In this blog, we will learn everything about the python __all__ function. So let’s get started.
What is python __all__ function
__all__ is a list of strings that specifies the names of the public objects that should be exported when the module is imported using the from module import * statement.
Objects not included in __all__ will not be exported and will not be available for use in the importing module.
Let’s take the below example
# mymodule.py def fun1(): pass def fun2(): pass class fun3: pass __all__ = ['fun1', 'fun2']
In this example, the fun1 function and the fun2 class are considered part of the public interface of the mymodule module, while the fun3 function is considered private and should not be used by external code.
When importing the module using the from mymodule import * statement, only fun1 and fun2 will be imported in the current namespace
Advantages of python __all__ function
There are several advantages of using __all__ attribute in Python:
- By explicitly defining the public interface of a module, other developers can quickly understand which objects are intended for external use and which are for internal use only.
- Using __all__ helps to organize the code in a more structured way, making it easier to maintain and understand.
- When importing specific objects from a module rather than using wildcard imports, naming conflicts with objects in the global namespace can be reduced.
- By using __all__ in conjunction with good documentation, it becomes clear which objects are part of the public API and how they should be used.
- When making changes to a module, it is easier to ensure backward compatibility by only modifying the internal objects, not the public interface.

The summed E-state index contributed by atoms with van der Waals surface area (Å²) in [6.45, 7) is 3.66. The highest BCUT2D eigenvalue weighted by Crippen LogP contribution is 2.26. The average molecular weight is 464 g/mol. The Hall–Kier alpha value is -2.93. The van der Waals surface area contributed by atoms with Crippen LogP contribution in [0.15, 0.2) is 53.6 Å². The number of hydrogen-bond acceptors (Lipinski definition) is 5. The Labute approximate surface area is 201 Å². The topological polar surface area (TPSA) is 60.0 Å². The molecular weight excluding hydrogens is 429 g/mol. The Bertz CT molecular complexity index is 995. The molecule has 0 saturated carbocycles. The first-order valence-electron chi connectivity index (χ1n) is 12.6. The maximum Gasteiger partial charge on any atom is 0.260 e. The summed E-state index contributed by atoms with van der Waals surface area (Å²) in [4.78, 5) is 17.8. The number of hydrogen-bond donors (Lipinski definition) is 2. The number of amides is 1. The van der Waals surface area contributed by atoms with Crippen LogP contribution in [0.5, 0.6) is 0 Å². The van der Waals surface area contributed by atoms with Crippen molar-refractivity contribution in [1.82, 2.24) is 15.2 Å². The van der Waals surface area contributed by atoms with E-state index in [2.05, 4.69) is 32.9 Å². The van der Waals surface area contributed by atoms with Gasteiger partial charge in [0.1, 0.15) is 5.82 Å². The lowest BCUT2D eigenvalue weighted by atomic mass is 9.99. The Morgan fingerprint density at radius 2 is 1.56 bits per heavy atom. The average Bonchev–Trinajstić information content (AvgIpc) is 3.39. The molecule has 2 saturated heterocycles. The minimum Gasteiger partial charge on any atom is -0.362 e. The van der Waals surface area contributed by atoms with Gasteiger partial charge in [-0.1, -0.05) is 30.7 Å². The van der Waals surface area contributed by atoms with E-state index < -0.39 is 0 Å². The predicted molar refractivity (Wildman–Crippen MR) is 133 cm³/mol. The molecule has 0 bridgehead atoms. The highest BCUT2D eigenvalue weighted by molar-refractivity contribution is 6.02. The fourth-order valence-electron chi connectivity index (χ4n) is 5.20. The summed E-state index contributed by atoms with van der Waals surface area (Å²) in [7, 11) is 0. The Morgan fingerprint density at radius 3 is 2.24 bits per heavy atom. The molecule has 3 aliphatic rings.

- By only importing the necessary objects and not using wildcard imports, the performance of the program can be improved as it will import only what is needed.
python __all__ best practices
There are a few best practices to keep in mind when using __all__ attribute in Python:
- Use __all__ to explicitly define the public interface of your module. This makes it clear to other developers which objects are intended for external use and which are for internal use only.
- Keep the __all__ list short and focused. Don’t include every object in your module in the list, just the ones that are part of the public API.
- Avoid using wildcard imports (from mymodule import *) in your code. Instead, import specific objects using the import statement. This makes it clear which objects are being used and can help prevent name conflicts.
- Use __all__ in conjunction with good documentation. Clearly document the intended use and behavior of each object in the public API.
- Be consistent in using all across all your modules. This will make it easier for other developers to understand how to use your code.
- Remember that __all__ only affects the wildcard imports (from mymodule import *) or import(‘mymodule’). If a user imports a specific object from your module, it will be imported even if it is not in all.
Example of python __all__ function
below is another example of how to use the
__all__ variable in a Python module:
# testmodule.py def my_public_function(): print("This is a public function.") def _my_private_function(): print("This is a private function.") my_var1 = "This is a public variable." _my_var2 = "This is a private variable." __all__ = ["my_public_function", "my_var1"]
In this example, my_public_function and my_var1 are included in all, so they will be available for use in other modules that import testmodule. The _my_private_function and _my_var2 are not included in all, so they will not be exported and will not be available for use in other modules.
# main.py from testmodule import * my_public_function() #This is a public function. print(my_var1) #This is a public variable. my_private_function() #NameError: name 'private_function' is not defined print(_my_var2) #NameError: name '_var2' is not defined